Brain stent used to allow paralyzed people to move with exoskeleton

Brian G Turner

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Brain stent to let five paralysed people control exoskeleton

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MIND CONTROL without the side effects. That’s the aim of a device that could help people control robotic limbs using thought alone – without the need for brain surgery. The device will be trialled in people with paralysis next year.

Several groups are developing brain-machine interfaces that allow people who are paralysed to operate a bionic exoskeleton just by thinking about it. These devices decode electrical brain signals and translate them into movement of robotic limbs.

Usually, brain signals are detected via electrodes attached to the scalp or implanted directly in the brain. Placing them on the scalp avoids surgery, but the signals are muffled by the skull. Direct implantation allows precise recordings but the electrodes can stop working because the brain treats them as foreign bodies and wraps them in scar tissue.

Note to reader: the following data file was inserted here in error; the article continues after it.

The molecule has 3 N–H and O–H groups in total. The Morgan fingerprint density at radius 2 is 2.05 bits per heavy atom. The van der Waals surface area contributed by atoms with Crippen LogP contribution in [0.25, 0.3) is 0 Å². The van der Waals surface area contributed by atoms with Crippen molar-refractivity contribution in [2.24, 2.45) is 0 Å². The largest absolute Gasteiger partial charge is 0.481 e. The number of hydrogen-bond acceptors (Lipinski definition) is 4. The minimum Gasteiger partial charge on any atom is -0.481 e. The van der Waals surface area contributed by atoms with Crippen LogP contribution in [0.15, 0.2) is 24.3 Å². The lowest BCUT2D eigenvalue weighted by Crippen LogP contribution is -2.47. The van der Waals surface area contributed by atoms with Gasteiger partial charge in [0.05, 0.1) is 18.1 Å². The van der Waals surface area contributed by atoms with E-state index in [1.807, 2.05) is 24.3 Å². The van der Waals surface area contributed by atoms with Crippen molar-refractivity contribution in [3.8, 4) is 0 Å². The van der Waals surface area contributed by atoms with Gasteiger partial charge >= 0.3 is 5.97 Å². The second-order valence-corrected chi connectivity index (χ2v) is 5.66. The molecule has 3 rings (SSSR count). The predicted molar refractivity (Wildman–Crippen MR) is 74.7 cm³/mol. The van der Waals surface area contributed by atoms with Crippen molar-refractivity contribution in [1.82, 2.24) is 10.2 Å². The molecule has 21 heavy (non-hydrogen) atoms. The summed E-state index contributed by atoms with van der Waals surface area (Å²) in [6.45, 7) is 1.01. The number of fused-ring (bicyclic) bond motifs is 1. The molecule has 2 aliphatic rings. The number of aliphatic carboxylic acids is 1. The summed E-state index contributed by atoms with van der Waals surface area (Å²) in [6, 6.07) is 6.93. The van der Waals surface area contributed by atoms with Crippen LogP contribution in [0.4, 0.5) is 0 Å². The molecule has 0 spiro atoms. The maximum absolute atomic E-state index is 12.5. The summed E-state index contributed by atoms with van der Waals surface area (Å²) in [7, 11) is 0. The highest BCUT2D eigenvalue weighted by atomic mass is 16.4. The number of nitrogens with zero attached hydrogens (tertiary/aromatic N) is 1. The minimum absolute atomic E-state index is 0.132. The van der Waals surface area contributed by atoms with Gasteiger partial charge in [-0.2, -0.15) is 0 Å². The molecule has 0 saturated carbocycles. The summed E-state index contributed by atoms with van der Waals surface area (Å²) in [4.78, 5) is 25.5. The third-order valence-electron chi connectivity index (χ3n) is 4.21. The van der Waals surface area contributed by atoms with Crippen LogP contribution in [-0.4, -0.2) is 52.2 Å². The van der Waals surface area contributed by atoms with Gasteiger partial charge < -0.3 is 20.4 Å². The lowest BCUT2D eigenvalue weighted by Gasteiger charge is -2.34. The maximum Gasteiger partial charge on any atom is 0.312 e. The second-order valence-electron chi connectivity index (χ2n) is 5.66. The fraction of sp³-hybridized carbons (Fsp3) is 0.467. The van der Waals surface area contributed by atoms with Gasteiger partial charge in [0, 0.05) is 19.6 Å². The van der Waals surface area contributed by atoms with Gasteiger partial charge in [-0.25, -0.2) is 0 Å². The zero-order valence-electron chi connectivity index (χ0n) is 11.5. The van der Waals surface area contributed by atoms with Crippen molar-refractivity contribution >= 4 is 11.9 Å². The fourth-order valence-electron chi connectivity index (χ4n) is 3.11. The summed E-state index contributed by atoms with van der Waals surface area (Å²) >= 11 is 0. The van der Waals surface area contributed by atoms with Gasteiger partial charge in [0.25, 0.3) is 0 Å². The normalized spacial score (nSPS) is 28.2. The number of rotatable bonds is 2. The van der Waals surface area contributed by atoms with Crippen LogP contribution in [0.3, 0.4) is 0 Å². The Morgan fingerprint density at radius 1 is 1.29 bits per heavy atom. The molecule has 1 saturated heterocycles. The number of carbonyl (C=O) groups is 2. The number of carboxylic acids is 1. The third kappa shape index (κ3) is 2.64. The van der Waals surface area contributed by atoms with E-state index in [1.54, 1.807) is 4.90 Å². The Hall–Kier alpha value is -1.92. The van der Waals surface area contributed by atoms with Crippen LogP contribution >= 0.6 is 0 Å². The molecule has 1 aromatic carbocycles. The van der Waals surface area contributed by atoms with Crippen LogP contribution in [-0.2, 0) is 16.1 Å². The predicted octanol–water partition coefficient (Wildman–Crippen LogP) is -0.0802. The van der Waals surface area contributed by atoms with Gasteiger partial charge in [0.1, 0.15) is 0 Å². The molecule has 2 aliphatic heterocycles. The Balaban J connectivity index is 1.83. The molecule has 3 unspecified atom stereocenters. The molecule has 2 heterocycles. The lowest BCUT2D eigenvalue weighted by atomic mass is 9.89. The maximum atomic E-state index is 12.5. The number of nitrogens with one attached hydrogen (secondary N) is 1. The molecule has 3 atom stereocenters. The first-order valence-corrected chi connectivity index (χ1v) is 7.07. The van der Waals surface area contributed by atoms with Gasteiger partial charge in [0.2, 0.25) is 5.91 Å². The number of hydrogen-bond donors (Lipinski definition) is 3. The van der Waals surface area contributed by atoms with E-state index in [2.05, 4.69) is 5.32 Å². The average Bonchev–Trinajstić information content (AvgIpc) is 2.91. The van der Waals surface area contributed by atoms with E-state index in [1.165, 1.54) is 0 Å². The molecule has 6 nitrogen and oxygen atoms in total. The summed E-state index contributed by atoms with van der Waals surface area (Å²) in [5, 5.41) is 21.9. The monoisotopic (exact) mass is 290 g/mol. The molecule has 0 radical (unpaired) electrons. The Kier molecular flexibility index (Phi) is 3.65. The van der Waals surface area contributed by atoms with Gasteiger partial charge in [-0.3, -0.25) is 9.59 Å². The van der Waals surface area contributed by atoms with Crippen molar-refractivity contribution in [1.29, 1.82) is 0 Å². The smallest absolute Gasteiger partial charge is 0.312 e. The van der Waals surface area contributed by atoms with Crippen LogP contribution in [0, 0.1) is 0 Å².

Now, a research team led by Thomas Oxley at the University of Melbourne has developed a way of implanting electrodes in the brain without opening up the skull.

Their electrodes are attached to a metallic mesh tube that is guided through a small incision in the jugular vein in the neck and up into a blood vessel in the brain. There, the electrode can measure signals from nearby brain cells on the other side of the vessel wall.

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